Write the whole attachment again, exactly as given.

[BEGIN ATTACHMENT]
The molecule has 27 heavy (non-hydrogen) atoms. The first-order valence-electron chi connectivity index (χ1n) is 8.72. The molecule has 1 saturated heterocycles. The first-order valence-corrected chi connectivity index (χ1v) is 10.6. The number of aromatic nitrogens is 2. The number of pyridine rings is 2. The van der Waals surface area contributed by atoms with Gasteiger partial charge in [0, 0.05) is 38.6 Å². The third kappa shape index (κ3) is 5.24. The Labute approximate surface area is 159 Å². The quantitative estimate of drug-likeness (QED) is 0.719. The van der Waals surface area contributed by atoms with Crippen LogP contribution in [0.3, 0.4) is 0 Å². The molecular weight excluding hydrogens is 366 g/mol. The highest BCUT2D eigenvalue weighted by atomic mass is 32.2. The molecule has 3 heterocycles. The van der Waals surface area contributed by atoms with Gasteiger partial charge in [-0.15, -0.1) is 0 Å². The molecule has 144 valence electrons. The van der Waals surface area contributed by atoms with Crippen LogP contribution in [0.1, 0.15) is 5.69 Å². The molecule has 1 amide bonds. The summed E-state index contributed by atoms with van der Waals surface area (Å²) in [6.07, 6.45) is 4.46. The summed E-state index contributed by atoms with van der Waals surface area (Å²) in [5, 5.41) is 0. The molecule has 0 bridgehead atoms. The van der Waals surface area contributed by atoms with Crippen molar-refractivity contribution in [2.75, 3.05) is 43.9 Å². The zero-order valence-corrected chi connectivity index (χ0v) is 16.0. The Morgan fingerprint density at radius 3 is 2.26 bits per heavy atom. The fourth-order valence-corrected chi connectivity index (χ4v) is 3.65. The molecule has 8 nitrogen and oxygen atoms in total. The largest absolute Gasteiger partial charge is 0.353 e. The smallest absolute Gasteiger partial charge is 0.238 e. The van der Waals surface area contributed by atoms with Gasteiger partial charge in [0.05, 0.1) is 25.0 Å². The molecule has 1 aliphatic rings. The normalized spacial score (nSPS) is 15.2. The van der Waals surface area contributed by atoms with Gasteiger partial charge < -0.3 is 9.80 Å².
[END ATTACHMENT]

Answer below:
The molecule has 27 heavy (non-hydrogen) atoms. The first-order valence-electron chi connectivity index (χ1n) is 8.72. The molecule has 1 saturated heterocycles. The first-order valence-corrected chi connectivity index (χ1v) is 10.6. The number of aromatic nitrogens is 2. The number of pyridine rings is 2. The van der Waals surface area contributed by atoms with Gasteiger partial charge in [0, 0.05) is 38.6 Å². The third kappa shape index (κ3) is 5.24. The Labute approximate surface area is 159 Å². The quantitative estimate of drug-likeness (QED) is 0.719. The van der Waals surface area contributed by atoms with Crippen LogP contribution in [0.3, 0.4) is 0 Å². The molecular weight excluding hydrogens is 366 g/mol. The highest BCUT2D eigenvalue weighted by atomic mass is 32.2. The molecule has 3 heterocycles. The van der Waals surface area contributed by atoms with Gasteiger partial charge in [-0.15, -0.1) is 0 Å². The molecule has 144 valence electrons. The van der Waals surface area contributed by atoms with Crippen LogP contribution in [0.1, 0.15) is 5.69 Å². The molecule has 1 amide bonds. The summed E-state index contributed by atoms with van der Waals surface area (Å²) in [6.07, 6.45) is 4.46. The summed E-state index contributed by atoms with van der Waals surface area (Å²) in [5, 5.41) is 0. The molecule has 0 bridgehead atoms. The van der Waals surface area contributed by atoms with Crippen molar-refractivity contribution in [2.75, 3.05) is 43.9 Å². The zero-order valence-corrected chi connectivity index (χ0v) is 16.0. The Morgan fingerprint density at radius 3 is 2.26 bits per heavy atom. The fourth-order valence-corrected chi connectivity index (χ4v) is 3.65. The molecule has 8 nitrogen and oxygen atoms in total. The largest absolute Gasteiger partial charge is 0.353 e. The smallest absolute Gasteiger partial charge is 0.238 e. The van der Waals surface area contributed by atoms with Gasteiger partial charge in [0.05, 0.1) is 25.0 Å². The molecule has 1 aliphatic rings. The normalized spacial score (nSPS) is 15.2. The van der Waals surface area contributed by atoms with Gasteiger partial charge < -0.3 is 9.80 Å².